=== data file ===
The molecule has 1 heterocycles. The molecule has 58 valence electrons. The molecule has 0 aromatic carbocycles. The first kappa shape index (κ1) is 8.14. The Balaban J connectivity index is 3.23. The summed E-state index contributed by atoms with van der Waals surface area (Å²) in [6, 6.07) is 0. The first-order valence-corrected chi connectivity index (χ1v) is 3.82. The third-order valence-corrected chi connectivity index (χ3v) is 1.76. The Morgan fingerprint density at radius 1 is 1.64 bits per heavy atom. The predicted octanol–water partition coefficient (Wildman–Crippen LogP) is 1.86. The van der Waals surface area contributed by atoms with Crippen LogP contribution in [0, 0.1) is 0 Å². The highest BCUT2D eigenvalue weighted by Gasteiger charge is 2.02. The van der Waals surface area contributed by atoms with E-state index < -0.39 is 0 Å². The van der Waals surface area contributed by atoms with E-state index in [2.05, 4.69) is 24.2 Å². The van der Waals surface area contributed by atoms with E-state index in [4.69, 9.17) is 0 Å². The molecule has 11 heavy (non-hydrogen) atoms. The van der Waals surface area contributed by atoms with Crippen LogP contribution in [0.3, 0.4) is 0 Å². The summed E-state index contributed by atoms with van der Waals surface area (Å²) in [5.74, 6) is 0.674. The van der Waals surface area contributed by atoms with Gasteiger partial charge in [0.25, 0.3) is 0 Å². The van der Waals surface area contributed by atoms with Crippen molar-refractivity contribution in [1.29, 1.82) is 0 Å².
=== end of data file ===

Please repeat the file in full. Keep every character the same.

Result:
The molecule has 1 heterocycles. The molecule has 58 valence electrons. The molecule has 0 aromatic carbocycles. The first kappa shape index (κ1) is 8.14. The Balaban J connectivity index is 3.23. The summed E-state index contributed by atoms with van der Waals surface area (Å²) in [6, 6.07) is 0. The first-order valence-corrected chi connectivity index (χ1v) is 3.82. The third-order valence-corrected chi connectivity index (χ3v) is 1.76. The Morgan fingerprint density at radius 1 is 1.64 bits per heavy atom. The predicted octanol–water partition coefficient (Wildman–Crippen LogP) is 1.86. The van der Waals surface area contributed by atoms with Crippen LogP contribution in [0, 0.1) is 0 Å². The highest BCUT2D eigenvalue weighted by Gasteiger charge is 2.02. The van der Waals surface area contributed by atoms with E-state index < -0.39 is 0 Å². The van der Waals surface area contributed by atoms with E-state index in [2.05, 4.69) is 24.2 Å². The van der Waals surface area contributed by atoms with E-state index in [4.69, 9.17) is 0 Å². The molecule has 11 heavy (non-hydrogen) atoms. The van der Waals surface area contributed by atoms with Crippen LogP contribution in [0.3, 0.4) is 0 Å². The summed E-state index contributed by atoms with van der Waals surface area (Å²) in [5.74, 6) is 0.674. The van der Waals surface area contributed by atoms with Gasteiger partial charge in [0.25, 0.3) is 0 Å². The van der Waals surface area contributed by atoms with Crippen molar-refractivity contribution in [1.29, 1.82) is 0 Å².